How Bad is the Global Data Privacy Crisis?

Mar 24, 2021 | Privacy & Security

Short answer: It’s bad and getting worse.

Long answer: Research continues to confirm organizations are falling behind in efforts to protect the privacy of users’ personally identifiable information (PII) online. Data privacy is an exploding issue because the amount of digital data users generate is increasing exponentially, organizations are moving more data and services to the cloud, and privacy regulations are still a way off being a comprehensive fix. At the same time, the COVID-19 pandemic is forcing more remote work, which exposes organizations to greater risks, and cyberattacks are becoming more frequent and sophisticated. The data economy is flourishing, on and off the dark web.  

Data privacy is a global issue. Gartner predicts the worldwide information security market will reach $170.4 billion in 2022 as companies globally respond to increasing threats. Some countries are more affected than others though, and the United States is among the worst hit. Internet-connected computers are attacked every 39 seconds in the US and 45 per cent of Americans have had their personal information compromised by a data breach in the last five years. In 2019, the US had the highest average cost per data breach in the world, at $8.64 million, and healthcare data breaches alone affected 40 million people—a number that’s growing with the ongoing COVID-19 pandemic. The US still does not have a national consumer privacy law, despite ongoing efforts to enact one, particularly in light of trailblazing regulatory advances in California.  

The picture is similar in the United Kingdom where the cost per data breach is slightly lower than the global average but 88 percent of companies have been caught up in a breach, mostly phishing attacks. High levels of data breach are also reported in nearby Germany (92 percent), France (94 percent), and Italy (90 percent). Small UK businesses suffer an attempted hacking attack every 19 seconds, and nearly 40 percent of UK companies reported a data breach in the 12 months to May 2020.

In Australia, seven in 10 respondents to the Australian Community Attitudes to Privacy Survey 2020 by the Office of the Australian Information Commission (OAIC), nominated privacy as a major concern for them, while 87 per cent wanted more control and choice over the collection and use of their personal information. These consumer sentiments are reflected in those of users worldwide, which we recently reported were that:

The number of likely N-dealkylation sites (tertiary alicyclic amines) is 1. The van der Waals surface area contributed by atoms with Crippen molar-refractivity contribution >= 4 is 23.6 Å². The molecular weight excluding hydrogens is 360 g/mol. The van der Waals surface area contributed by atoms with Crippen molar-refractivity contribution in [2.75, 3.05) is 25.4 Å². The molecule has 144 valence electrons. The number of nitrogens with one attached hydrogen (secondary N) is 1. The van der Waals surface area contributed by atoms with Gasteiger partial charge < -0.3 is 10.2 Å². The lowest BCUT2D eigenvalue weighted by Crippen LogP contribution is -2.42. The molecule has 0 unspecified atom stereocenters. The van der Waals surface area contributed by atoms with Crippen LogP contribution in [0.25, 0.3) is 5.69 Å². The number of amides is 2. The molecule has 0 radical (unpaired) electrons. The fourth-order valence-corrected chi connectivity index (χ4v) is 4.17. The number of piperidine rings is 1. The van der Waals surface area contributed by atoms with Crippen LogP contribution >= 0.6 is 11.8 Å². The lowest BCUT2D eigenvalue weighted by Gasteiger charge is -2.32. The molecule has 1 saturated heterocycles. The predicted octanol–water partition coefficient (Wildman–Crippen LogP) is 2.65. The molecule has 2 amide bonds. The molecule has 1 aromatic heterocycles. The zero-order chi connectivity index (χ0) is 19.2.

• High profile, significant, and regular data breaches have spooked consumers. 
  • Consumers generally get that they have to trade certain personal information for services, but are now warier of sharing their personal data. 
  • Consumers want to control their own data and will act to do so if they can.
  • Levels of consumer trust for brands is generally low
  • Consumers will abandon brands or delay purchases where they perceive a risk to their personal data.
  • The regulatory screws are tightening to protect consumers.

Privacy laws are trying to stem the data privacy crisis and put the brakes on surveillance capitalism, but there’s still a way to go. California has the California Consumer Privacy Act (CCPA) and its successor, the California Privacy Rights Act 2020, which reins in the powers of Big Tech, preventing them from sharing consumers’ personal information and closing a loophole that meant companies could keep targeting ads with user data even when those users opted out.

Beyond the US, there is also solid progress being made in consumer privacy legislation, with the General Data Protection Regulation (GDPR) and Brazil’s new General Data Protection Law, for example. And we hope, in the coming decade, we will see a simplification of the current patchwork of privacy regulations in the US. 

At Anonyome Labs, we believe privacy will be a defining issue of the coming decade, starting with some hot topics in 2021, as we ramp up the fight against abuse and misuse of data globally. Watch this space. 

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